When I was 11, I quit to do wrestling. Did that my 3 years of middle school.

    Cut to age 23. I hadn't done any sports since I was 14, and between getting my driver's license (never had to walk or ride my bike places) and working an IT job, I'd put on 50 pounds since I graduated high school. I'm a short dude (5'5" - 5'6" depending on the day), so 50 pounds is quite a bit for me. So I started going to the gym. The gym isn't that much fun, so I'd have to fight with myself to go, and after a few months I stopped.

    Cut to age 24. I needed something that was fun to do for exercise. So I joined Taekwondo as a white belt again. Between my obsessive personality and my lack of a social life, I was able to practice 3-4 hours a day at home, in addition to 3 classes a week. I signed up for special classes like Sparring Club and Hapkido. Even got my parents back in.

    About a year after I started back up, one of our Instructors left, and our Assistant Instructor was getting ready to leave. My Master had me take on an internship to become an instructor. Now instead of practicing 3-4 hours a day, I was teaching 3-4 hours a day. I was only a blue belt, but I was teaching even red belts. They respected me because my Master said I was an instructor, even though I was a lower belt than them. (Only kid that ever disrespected me when I started teaching was a yellow belt, which I thought it would be the red belts and the other blue belts).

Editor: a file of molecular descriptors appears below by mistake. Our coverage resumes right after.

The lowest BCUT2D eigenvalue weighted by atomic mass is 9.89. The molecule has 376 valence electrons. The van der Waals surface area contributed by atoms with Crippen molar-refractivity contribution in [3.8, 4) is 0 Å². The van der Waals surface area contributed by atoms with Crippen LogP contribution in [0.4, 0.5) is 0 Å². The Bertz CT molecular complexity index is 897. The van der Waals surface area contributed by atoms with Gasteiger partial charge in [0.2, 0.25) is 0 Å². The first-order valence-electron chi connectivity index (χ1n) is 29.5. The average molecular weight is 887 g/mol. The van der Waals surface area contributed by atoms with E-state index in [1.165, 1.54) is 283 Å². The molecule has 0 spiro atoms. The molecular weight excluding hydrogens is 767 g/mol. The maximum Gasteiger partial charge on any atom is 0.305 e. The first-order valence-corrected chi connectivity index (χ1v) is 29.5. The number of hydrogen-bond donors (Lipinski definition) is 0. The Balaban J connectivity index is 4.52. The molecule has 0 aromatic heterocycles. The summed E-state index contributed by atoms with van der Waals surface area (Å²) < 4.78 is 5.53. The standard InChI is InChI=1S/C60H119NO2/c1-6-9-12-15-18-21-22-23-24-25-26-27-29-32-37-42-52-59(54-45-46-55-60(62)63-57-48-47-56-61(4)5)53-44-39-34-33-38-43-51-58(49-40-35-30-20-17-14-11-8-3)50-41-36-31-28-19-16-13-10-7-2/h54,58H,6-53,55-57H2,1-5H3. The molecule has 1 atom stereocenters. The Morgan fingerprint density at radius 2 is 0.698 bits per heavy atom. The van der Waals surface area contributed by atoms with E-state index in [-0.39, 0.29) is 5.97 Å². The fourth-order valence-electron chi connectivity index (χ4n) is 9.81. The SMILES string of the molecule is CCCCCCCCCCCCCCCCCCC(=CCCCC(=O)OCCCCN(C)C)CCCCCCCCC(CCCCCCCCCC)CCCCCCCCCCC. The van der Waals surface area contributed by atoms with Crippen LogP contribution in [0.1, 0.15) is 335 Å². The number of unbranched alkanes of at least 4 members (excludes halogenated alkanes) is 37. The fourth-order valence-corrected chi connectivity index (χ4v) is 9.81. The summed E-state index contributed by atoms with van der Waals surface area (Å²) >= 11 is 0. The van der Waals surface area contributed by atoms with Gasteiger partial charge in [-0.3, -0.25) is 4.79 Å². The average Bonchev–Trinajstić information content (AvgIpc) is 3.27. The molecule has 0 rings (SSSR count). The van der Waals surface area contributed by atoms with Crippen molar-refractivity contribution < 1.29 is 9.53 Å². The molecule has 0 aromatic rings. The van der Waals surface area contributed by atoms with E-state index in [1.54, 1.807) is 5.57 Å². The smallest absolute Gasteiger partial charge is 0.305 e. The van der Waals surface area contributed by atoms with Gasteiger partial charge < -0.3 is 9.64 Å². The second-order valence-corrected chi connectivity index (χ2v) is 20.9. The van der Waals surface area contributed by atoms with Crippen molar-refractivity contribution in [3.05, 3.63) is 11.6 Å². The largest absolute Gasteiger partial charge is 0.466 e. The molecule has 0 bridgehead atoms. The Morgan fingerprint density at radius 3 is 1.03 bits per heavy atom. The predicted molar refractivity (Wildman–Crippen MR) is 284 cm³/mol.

Now here I am at the same school, 6 years later, almost age 31. I have my 3rd degree black belt in Taekwondo. I mentioned earlier that my old school was very hard in requirements to get black belt. My new school has less tests, but more stuff to memorize for each test, so it kind of balances out. (It's also hard to compare because I came in already knowing a lot, and because I'm much older now). I have my Green belt in Hapkido and am going for my Blue belt next month. I'm in charge of my school's demonstration team.

    Right now, I don't really have plans to branch out. I plan to keep going here, I plan to at least get my 5th degree in TKD and 3rd degree in HKD. I love the dojang and the people here, and I'm excited to continue to learn.
     
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  3. Anarax

    Anarax 2nd Black Belt

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    Thank you so much for sharing your experiences and being so transparent about it. Your story is very inspirational and insightful.
     
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  4. Bill Mattocks

    Bill Mattocks Sr. Grandmaster